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Physics Photo of the Week

February 10, 2006

Disk Clouds - Photos by Leah Quintal

Leah Quintal, a December 2005 graduate of Warren Wilson college, sent me these photos of strange disk-like clouds rolling over the Great Craggy Mountains near Warren Wilson College on January 17, 2006.  These two photos were taken about 1 minute apart.  The image on the right looks north-east from the area of the Red Barn and the left-hand image is looking almost due north from the same spot, but zoomed-in for a closer look at the strange clouds.  Leah says the weather was very warm the day of these wierd clouds, so the wind is most likely from the south.

There are clearly two types of clouds shown in Leah's photographs.  The puffy clouds hovering over the mountain tops are easy to explain: As warm, moist air is forced to flow over the mountain, it is cooled by encountering lower pressure from the higher altitude.  The sudden expansion due to the lower pressure is essentially insulated (adiabatic).  Adiabatic expansion of air leads to cooling - enough that clouds form because warm weather is associated with high humidity.  Furthermore, the condensation of the water vapor into clouds release heat (latent heat of condensation).  This heat of condensation imparts more bouyancy to the cloud, so that it rises further giving the "puffy" appearance over the mountain ridges.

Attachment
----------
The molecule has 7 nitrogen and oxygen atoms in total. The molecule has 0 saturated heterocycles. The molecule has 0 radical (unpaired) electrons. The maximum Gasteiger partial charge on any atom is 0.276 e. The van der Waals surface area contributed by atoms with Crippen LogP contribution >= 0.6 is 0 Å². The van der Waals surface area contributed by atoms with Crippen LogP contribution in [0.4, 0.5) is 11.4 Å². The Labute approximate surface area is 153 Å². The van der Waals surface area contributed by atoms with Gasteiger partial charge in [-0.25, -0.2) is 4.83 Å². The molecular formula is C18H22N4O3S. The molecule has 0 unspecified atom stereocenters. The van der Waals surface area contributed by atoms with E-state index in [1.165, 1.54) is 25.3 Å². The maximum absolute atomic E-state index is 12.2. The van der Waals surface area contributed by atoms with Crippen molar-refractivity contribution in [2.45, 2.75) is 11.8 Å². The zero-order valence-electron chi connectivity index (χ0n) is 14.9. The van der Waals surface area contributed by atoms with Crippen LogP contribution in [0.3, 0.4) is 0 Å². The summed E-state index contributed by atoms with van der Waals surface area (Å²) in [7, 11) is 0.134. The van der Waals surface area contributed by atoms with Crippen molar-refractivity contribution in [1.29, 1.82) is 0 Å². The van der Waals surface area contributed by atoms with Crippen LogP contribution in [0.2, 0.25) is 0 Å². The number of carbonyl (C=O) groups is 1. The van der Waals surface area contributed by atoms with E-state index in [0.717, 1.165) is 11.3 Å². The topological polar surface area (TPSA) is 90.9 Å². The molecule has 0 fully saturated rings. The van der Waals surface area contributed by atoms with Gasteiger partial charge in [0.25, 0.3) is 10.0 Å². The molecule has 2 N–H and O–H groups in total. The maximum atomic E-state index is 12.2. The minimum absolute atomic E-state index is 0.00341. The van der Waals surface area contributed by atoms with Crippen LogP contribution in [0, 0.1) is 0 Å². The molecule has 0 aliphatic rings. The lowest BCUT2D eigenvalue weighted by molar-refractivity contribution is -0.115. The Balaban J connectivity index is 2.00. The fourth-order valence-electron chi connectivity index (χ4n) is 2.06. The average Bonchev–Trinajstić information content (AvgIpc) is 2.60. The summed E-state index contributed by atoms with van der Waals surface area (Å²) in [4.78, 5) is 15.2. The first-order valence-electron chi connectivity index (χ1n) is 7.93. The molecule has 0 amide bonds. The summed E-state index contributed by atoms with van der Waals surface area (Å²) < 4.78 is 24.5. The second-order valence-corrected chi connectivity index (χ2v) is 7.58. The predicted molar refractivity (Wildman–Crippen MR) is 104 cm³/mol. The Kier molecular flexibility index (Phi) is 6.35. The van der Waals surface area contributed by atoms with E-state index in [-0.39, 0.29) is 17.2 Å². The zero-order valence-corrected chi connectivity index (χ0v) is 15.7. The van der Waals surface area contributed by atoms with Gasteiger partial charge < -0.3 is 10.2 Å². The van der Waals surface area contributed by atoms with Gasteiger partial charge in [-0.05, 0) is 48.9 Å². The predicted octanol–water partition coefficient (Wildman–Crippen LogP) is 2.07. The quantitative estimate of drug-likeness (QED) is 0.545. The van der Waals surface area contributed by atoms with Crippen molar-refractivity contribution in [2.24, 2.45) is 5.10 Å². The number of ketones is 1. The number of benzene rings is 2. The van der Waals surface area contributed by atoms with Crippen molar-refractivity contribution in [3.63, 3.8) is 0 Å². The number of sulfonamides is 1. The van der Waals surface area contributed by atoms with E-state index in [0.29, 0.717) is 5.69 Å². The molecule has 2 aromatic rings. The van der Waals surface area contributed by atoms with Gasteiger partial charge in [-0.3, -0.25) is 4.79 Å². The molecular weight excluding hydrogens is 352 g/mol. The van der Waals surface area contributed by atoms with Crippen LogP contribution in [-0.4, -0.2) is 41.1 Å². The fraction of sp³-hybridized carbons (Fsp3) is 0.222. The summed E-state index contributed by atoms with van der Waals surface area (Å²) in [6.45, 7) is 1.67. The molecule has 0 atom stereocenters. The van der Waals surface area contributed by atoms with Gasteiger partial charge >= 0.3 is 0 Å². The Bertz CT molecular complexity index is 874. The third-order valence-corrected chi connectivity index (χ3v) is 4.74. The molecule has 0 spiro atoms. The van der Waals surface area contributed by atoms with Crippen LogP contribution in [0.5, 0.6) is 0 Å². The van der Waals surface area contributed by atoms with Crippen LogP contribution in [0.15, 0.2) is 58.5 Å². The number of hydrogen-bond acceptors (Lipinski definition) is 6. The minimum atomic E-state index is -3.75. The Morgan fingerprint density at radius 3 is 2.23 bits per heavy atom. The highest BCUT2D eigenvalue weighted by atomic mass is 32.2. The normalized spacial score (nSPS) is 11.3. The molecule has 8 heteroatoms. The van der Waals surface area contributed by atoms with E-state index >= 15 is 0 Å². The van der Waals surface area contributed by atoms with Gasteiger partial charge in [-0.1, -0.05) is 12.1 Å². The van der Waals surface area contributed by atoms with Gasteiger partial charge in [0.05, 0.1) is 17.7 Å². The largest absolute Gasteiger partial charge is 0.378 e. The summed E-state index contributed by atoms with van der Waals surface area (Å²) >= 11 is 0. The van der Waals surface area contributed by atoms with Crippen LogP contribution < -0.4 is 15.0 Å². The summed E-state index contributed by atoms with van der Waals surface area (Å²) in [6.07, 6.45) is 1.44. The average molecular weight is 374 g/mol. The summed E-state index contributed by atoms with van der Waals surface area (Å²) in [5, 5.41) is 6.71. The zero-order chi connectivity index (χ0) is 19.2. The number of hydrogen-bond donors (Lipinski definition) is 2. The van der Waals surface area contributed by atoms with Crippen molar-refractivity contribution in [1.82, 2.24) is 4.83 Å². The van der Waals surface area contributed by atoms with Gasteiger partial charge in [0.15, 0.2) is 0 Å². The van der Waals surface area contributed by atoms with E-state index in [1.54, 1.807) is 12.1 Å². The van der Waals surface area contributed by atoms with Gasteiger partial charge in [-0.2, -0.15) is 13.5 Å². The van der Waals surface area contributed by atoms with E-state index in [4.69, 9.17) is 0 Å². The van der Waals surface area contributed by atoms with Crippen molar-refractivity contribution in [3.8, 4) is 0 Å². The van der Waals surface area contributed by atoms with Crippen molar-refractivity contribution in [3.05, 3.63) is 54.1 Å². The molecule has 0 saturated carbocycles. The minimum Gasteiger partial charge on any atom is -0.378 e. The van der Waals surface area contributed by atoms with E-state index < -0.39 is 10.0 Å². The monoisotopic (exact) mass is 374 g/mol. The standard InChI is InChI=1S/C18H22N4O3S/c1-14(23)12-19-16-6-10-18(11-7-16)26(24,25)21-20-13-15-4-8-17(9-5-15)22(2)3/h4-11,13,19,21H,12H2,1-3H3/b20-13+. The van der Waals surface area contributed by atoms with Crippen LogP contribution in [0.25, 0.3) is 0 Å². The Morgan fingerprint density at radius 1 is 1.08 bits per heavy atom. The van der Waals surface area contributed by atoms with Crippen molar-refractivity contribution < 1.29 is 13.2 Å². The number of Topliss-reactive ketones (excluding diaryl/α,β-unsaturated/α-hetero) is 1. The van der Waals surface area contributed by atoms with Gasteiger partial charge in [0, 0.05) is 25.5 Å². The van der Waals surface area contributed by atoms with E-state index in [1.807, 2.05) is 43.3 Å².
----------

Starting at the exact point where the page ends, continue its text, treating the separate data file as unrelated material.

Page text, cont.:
The cuspy disk appearance of the clouds at the higher elevation is more difficult to explain - I've never seen them like this before, but here is my hypothesis:  I believe they are lenticular clouds.  Lenticular clouds are named for their resemblance to lenses, and are caused by waves in the wind strata at the high elevations.  See PPOW for April 15, 2005 and April 9, 2004 with an explanatory drawing.  If anyone knows a better explanation both Leah and I would be glad to hear about it.  Furthermore, if anyone sees a similar cloud formation, grab your camera and snap away.  With a tripod and taking a photo every 10 sec, we can play the series back and get a time lapse image.

Physics Photo of the Week is published weekly during the academic year on Fridays by the Warren Wilson College Physics Department.  These photos feature an interesting phenomena in the world around us.  Students, faculty, and others are invited to submit digital (or film) photographs for publication and explanation.  Atmospheric phenomena are especially welcome.  Please send any photos to

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